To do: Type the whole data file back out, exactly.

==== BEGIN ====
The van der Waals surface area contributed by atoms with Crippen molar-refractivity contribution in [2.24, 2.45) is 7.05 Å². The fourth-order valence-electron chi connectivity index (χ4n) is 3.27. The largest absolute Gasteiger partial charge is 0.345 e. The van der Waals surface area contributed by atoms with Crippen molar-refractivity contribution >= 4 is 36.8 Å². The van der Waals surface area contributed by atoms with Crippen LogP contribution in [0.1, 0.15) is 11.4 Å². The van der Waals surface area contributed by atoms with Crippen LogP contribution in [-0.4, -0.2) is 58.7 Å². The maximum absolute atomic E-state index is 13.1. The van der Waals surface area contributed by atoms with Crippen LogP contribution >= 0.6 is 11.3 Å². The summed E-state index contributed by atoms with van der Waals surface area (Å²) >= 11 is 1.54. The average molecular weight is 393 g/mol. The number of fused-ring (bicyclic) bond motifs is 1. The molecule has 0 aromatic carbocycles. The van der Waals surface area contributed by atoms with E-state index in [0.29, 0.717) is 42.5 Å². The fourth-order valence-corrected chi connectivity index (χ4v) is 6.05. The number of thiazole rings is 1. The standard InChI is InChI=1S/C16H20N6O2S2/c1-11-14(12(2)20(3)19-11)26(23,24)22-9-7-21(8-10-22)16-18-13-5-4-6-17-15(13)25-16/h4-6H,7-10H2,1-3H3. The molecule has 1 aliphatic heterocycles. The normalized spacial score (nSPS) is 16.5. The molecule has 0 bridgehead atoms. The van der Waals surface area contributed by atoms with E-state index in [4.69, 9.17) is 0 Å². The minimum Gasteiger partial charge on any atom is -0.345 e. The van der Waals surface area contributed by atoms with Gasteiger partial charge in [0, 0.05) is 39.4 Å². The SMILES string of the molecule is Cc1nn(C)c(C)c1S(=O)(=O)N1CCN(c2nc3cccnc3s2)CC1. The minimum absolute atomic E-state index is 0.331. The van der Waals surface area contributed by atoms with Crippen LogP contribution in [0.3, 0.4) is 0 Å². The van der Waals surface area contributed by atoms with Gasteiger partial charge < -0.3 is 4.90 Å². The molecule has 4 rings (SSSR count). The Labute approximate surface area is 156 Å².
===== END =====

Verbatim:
The van der Waals surface area contributed by atoms with Crippen molar-refractivity contribution in [2.24, 2.45) is 7.05 Å². The fourth-order valence-electron chi connectivity index (χ4n) is 3.27. The largest absolute Gasteiger partial charge is 0.345 e. The van der Waals surface area contributed by atoms with Crippen molar-refractivity contribution >= 4 is 36.8 Å². The van der Waals surface area contributed by atoms with Crippen LogP contribution in [0.1, 0.15) is 11.4 Å². The van der Waals surface area contributed by atoms with Crippen LogP contribution in [-0.4, -0.2) is 58.7 Å². The maximum absolute atomic E-state index is 13.1. The van der Waals surface area contributed by atoms with Crippen LogP contribution >= 0.6 is 11.3 Å². The summed E-state index contributed by atoms with van der Waals surface area (Å²) >= 11 is 1.54. The average molecular weight is 393 g/mol. The number of fused-ring (bicyclic) bond motifs is 1. The molecule has 0 aromatic carbocycles. The van der Waals surface area contributed by atoms with E-state index in [0.29, 0.717) is 42.5 Å². The fourth-order valence-corrected chi connectivity index (χ4v) is 6.05. The number of thiazole rings is 1. The standard InChI is InChI=1S/C16H20N6O2S2/c1-11-14(12(2)20(3)19-11)26(23,24)22-9-7-21(8-10-22)16-18-13-5-4-6-17-15(13)25-16/h4-6H,7-10H2,1-3H3. The molecule has 1 aliphatic heterocycles. The normalized spacial score (nSPS) is 16.5. The molecule has 0 bridgehead atoms. The van der Waals surface area contributed by atoms with E-state index in [4.69, 9.17) is 0 Å². The minimum Gasteiger partial charge on any atom is -0.345 e. The van der Waals surface area contributed by atoms with Gasteiger partial charge in [0, 0.05) is 39.4 Å². The SMILES string of the molecule is Cc1nn(C)c(C)c1S(=O)(=O)N1CCN(c2nc3cccnc3s2)CC1. The minimum absolute atomic E-state index is 0.331. The van der Waals surface area contributed by atoms with Crippen LogP contribution in [0.3, 0.4) is 0 Å². The van der Waals surface area contributed by atoms with Gasteiger partial charge < -0.3 is 4.90 Å². The molecule has 4 rings (SSSR count). The Labute approximate surface area is 156 Å².